So it seems there's a lot of miss-conception about changing spark plugs on the HR16DE, I decided to get DIY and show a bit of the truth behind getting this done. It is not necessarily for everyone but should save a couple of hundred dollars from the dealer.
Since my car now is coming close to 128k it is well overdue for a tune-up and changing the spark plugs is a about a whole day's worth of work.
There's a few things required tho, first of all, a special 14mm thin walled socket that can fit inside the spark plug bore without interference and with a rubber holder on the inside. This is where the special tool is required, Snap-On sells it (part# S9714MK) it's not a cheap socket selling for about 50$. The savings come from doing the job yourself.
The rest of the tools required are basic set of 3/8 extensions and ratchets. 10mm sockets.
First miss-conception is that the owner requires to buy a brand new set of intake plenum gaskets, that is not true, they are re-usable in design and simply need to be cleaned.
So I went ahead and took apart the intake filter out.
I continued to disassemble the rest of the plenum assembly, there is a total 7 10mm bolts holding itself down to the cam cover.
At this point to remove the plenum I had to remove the entire front bumper, because the hood latch assembly wouldn't permit it's removal due to interference, this got quite labour intensive.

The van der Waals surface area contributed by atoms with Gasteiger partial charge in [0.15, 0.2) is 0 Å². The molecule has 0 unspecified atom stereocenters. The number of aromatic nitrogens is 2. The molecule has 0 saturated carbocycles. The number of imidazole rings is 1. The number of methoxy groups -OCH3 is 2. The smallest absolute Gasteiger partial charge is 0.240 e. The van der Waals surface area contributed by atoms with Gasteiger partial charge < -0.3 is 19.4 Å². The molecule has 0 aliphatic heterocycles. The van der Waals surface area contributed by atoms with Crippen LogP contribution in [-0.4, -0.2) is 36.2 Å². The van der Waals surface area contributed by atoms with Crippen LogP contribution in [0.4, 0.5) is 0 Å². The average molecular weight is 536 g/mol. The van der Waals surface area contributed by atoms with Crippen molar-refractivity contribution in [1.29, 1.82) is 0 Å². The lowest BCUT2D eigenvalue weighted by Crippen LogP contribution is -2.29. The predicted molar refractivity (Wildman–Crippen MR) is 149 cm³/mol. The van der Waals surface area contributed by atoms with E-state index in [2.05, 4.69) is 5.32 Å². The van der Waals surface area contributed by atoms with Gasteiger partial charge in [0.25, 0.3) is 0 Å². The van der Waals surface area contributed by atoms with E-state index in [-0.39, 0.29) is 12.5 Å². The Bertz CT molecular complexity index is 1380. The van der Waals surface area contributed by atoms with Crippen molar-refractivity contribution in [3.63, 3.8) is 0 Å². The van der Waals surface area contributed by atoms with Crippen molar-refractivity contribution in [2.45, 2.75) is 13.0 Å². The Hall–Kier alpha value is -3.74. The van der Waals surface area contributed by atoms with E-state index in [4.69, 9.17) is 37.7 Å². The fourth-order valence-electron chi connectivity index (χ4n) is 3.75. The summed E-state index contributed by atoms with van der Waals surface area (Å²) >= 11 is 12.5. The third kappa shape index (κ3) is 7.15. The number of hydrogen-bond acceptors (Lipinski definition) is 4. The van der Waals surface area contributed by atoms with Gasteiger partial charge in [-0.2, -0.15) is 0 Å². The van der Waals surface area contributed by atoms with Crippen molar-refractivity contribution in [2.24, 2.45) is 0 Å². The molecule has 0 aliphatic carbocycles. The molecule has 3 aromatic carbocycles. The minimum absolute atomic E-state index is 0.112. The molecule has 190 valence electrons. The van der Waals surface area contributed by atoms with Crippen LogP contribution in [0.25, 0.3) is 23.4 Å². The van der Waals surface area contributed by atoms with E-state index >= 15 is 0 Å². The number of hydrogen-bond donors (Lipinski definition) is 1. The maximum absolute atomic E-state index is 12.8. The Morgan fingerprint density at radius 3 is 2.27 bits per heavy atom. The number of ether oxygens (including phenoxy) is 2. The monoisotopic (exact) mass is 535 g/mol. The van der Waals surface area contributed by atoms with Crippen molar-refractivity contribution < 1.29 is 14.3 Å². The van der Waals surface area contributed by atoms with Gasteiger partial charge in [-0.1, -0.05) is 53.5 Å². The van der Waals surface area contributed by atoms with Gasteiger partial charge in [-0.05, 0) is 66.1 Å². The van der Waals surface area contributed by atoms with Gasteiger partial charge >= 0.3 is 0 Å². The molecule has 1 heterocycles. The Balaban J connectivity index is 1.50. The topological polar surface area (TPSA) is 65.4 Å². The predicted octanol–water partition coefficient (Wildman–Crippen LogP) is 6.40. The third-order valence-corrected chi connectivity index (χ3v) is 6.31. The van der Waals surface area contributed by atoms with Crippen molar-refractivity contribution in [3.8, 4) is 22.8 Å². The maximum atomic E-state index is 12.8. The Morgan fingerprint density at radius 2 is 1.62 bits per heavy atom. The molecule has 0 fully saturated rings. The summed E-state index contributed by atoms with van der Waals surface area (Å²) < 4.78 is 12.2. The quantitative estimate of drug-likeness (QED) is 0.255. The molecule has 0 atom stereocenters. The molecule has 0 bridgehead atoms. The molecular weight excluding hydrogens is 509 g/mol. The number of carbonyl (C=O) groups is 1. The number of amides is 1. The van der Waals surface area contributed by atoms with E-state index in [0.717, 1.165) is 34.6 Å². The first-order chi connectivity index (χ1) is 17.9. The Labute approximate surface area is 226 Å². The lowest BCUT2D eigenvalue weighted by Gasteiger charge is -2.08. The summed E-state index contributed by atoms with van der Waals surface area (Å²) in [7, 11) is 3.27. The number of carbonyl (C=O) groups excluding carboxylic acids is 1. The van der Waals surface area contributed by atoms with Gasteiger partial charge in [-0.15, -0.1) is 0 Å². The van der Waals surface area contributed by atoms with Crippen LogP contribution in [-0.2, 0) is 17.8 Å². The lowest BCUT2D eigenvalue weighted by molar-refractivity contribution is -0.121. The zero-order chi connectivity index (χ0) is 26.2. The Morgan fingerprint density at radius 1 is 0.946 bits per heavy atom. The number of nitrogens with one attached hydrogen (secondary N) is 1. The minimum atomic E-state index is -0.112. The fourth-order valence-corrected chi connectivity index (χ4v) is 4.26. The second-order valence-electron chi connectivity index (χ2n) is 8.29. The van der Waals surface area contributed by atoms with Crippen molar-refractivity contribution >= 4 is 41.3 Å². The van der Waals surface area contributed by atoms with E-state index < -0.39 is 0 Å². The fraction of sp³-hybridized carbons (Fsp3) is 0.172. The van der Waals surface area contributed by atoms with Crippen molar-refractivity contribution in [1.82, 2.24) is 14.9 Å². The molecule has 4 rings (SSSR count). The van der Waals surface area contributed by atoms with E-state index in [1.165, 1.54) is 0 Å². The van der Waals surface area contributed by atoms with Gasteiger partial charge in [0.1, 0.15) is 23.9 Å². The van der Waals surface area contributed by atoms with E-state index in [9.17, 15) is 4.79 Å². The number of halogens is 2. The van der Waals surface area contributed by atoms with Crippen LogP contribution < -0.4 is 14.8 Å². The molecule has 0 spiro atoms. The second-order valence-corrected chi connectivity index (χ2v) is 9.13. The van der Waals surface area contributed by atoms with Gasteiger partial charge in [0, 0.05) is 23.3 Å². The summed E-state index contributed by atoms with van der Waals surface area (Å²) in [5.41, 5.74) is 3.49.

Moving forward, I removed the throttle body too, 4x 8mm bolts hold it down. Removing the engine coolant hoses are tricky but a must.
Take note, to get clearance to remove the plenum, I also had to remove the intake solenoid it's held down by a small 8mm screw. Some oil may drip.
Second miss-conception, OEM plugs being Iridium, well mine weren't, they were Platinum tip models. Part# starts with PL = Platinum
So talking spark plugs, the new ones I ordered for the the job are NGK Iridium IX, these are the top of the line models Part# LKAR6AIX-11, these have a stock heat rating of 6 (cold) 2-12 is the gauge from hot to cold plug. These cost from 12-15$ each
These plugs have fine iridium tip and platinum ark
Here's the plenum's re-usable gasket, it has tabs for easy removal, I suggest cleaning it before re-assembly.
There is also a re-usable O-ring gasket on the throttle body side.
So using the special socket to remove the old spark plugs, I found out the stock ones on my car were indeed Platinum types from NGK. It seems I was well overdue for changing them, here they are lined up from cylinder #1 to 4
It seems cylinder #3 was running rich due to it's darker color, something to investigate. When doing a tune-up this is the best way to see the condition of the internals of the engine and this is big preventive maintenance many skip over. This gave me a huge report on what is going on with my engine.
So I went ahead and changed all the spark plugs and I also swapped my used coil packs to some new ones I had lying around from the scrap.
At this point re-assembly was in order, I had an extra plenum so I decided it was a good time to swap it for this wrinkle finished model I made a few days prior.
I think the result looks quite professional, take note I also equipped it with a newer T/B all cleaned up for this tune up.
After doing it myself, it turned out not to be such a pain, but a lot of disassembly work before getting to the cam cover.